N&H TOP LINE: Treatment for cat disease may aid PEDVN&H TOP LINE: Treatment for cat disease may aid PEDV
Feline antiviral study may yield clues to other coronavirus diseases. ALSO, research supports lechleri extract use to treat diarrhea in calves.
September 2, 2016
Work by two researchers at Kansas State University's College of Veterinary Medicine is showing promise in stopping a deadly cat disease.
Feline infectious peritonitis (FIP) is a viral infection of cats that is nearly 100% fatal. However, in a study that was funded, in part, with a grant from the Morris Animal Foundation, the researchers at Kansas State University and two other universities successfully blocked the disease's progression.
The causative FIP virus is a mutation of the feline coronavirus. Coronaviruses are the causative agents of many important diseases in both people and animals, including severe acute respiratory syndrome and Middle East respiratory syndrome, and it can cause diarrhea in dogs and other animals such as cattle, sheep, deer, giraffes and more.
The swine industry has been facing porcine epidemic diarrhea virus, an alphacoronavirus, since 2013 and swine deltacoronavirus since 2014.
Associate professor Yunjeong Kim and professor Kyeong-Ok Chang in the Kansas State department of diagnostic medicine and pathobiology and William Groutas, a distinguished professor of chemistry at Wichita State University, developed the antiviral compounds used in the FIP study.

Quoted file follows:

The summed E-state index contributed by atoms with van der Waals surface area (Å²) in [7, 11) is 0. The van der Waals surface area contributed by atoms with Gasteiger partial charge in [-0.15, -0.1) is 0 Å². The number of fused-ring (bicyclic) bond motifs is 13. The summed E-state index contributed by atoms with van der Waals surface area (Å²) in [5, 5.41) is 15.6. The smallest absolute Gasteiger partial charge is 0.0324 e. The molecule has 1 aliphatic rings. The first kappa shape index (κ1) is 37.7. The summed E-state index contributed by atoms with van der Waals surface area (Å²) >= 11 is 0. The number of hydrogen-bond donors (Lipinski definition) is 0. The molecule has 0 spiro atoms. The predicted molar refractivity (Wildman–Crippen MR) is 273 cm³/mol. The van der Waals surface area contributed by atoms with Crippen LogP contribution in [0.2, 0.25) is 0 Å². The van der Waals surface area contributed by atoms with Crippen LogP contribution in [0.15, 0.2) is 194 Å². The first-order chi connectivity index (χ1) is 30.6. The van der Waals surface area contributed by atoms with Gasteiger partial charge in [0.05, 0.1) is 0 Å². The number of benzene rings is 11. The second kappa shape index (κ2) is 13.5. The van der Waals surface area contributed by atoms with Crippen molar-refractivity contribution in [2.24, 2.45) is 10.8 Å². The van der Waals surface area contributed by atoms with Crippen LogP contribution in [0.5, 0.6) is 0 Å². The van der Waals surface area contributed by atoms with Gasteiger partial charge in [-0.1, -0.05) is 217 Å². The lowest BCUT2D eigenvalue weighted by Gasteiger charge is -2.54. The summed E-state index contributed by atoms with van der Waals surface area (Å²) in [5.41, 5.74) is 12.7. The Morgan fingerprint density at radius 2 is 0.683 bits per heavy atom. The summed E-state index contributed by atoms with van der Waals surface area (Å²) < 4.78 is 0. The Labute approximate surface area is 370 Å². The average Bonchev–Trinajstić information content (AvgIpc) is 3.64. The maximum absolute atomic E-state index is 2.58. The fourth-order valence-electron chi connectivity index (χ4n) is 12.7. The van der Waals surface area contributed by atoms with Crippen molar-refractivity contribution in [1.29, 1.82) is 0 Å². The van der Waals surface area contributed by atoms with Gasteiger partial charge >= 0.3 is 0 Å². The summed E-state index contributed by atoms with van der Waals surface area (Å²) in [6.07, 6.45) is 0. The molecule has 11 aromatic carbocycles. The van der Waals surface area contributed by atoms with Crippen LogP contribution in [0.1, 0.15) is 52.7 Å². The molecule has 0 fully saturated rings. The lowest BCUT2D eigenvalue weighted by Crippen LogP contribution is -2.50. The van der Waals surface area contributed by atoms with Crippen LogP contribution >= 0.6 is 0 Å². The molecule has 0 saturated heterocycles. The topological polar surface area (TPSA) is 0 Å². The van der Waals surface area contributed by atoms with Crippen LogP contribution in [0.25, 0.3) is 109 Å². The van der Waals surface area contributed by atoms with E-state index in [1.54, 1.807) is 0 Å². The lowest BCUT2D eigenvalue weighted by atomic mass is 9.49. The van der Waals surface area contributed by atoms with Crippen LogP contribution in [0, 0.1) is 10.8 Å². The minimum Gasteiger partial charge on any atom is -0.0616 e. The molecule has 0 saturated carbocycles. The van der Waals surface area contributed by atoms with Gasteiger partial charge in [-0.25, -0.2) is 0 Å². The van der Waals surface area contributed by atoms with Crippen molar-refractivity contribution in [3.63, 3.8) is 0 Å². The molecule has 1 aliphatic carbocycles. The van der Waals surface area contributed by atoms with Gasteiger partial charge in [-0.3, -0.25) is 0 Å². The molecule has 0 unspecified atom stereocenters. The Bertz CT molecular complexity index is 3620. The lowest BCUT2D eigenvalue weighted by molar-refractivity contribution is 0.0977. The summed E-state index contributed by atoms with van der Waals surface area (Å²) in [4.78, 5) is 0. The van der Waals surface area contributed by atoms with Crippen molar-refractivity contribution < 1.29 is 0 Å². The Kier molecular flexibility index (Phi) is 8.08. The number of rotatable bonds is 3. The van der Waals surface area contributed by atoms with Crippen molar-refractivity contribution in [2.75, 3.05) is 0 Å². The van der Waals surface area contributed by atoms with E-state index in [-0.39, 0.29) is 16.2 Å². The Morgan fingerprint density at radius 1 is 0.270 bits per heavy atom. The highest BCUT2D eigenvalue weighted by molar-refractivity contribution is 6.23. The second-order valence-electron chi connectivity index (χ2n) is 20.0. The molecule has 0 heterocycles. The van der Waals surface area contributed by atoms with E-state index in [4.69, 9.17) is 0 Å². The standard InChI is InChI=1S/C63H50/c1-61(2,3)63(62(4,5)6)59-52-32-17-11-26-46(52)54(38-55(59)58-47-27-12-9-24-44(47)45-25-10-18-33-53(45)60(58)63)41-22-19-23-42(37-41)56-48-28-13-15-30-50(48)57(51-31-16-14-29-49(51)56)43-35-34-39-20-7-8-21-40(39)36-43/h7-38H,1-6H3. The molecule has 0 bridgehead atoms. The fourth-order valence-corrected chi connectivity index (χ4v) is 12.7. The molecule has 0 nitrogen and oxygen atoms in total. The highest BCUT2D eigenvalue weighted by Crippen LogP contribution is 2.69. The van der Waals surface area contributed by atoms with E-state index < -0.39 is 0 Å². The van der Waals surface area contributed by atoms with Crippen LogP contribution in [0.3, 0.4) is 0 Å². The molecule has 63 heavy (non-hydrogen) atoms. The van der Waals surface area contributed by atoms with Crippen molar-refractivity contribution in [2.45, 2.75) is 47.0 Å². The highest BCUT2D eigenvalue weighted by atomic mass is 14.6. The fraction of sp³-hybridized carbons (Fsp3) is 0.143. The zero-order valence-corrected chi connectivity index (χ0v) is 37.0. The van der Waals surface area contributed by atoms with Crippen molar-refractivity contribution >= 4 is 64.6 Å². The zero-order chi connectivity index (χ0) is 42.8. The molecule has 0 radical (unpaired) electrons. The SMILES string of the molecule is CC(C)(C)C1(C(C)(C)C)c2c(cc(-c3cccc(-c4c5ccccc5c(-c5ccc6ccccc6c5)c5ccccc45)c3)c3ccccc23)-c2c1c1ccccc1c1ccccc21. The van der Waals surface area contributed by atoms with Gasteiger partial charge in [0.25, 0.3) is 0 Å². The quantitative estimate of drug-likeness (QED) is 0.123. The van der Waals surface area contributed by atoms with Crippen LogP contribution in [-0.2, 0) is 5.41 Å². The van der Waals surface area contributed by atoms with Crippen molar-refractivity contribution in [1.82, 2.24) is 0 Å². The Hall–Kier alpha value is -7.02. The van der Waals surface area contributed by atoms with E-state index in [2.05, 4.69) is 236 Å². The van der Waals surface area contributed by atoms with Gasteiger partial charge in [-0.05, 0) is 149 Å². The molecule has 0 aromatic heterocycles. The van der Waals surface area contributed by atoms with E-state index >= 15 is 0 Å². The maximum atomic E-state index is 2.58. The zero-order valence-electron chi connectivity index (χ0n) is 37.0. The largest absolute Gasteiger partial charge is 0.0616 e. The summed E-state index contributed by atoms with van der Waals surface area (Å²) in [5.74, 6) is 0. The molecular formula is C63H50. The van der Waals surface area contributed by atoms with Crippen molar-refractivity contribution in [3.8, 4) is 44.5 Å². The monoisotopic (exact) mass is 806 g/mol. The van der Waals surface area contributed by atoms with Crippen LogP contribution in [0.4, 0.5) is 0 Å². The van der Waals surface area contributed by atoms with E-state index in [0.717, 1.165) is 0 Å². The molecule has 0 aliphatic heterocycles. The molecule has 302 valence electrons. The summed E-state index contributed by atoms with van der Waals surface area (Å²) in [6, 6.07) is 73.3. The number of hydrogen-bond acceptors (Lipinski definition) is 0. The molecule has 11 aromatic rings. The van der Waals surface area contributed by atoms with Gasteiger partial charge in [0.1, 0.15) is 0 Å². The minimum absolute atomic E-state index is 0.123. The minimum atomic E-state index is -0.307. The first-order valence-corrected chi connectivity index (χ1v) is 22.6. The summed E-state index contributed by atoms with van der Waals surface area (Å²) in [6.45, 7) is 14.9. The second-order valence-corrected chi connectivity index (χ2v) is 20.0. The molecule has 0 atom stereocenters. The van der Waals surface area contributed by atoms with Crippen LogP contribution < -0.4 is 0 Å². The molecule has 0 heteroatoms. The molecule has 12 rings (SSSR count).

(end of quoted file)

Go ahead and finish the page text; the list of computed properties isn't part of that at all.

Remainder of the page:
In a collaboration and demonstration with Niels Pedersen, professor emeritus of medicine and epidemiology at the University of California-Davis, one of the research compounds was found to stop the progression of FIP and led to clinical recovery in cats with the disease.
"These findings showed that inhibiting growth of the virus is the critical component of treatment for FIP," Kim said. "This will help us and other researchers find a way to effectively manage or treat FIP in the future. Also, these findings have broader implications for other important coronavirus infections, since no antiviral drugs exist for human or animal coronaviruses."
Kim authored the article "Reversal of the Progression of Fatal Coronavirus Infection in Cats by a Broad-Spectrum Coronavirus Protease Inhibitor" that was published in the journal PLOS Pathogens earlier this year.
Jaguar Animal Health Inc., an animal health company focused on developing and commercializing first-in-class gastrointestinal products for companion and production animals, foals and high-value horses, announced additional top-line results from an efficacy study of its product for treating diarrhea and dehydration in preweaned dairy calves.
The study was conducted in conjunction with researchers from Cornell University's College of Veterinary Medicine to evaluate the efficacy of the prophylactic use of a second-generation, powder formulation (Neonorm Calf) of a standardized botanical extract derived from the Croton lechleri tree, administered in liquid, on naturally occurring diarrhea and dehydration in preweaned dairy calves.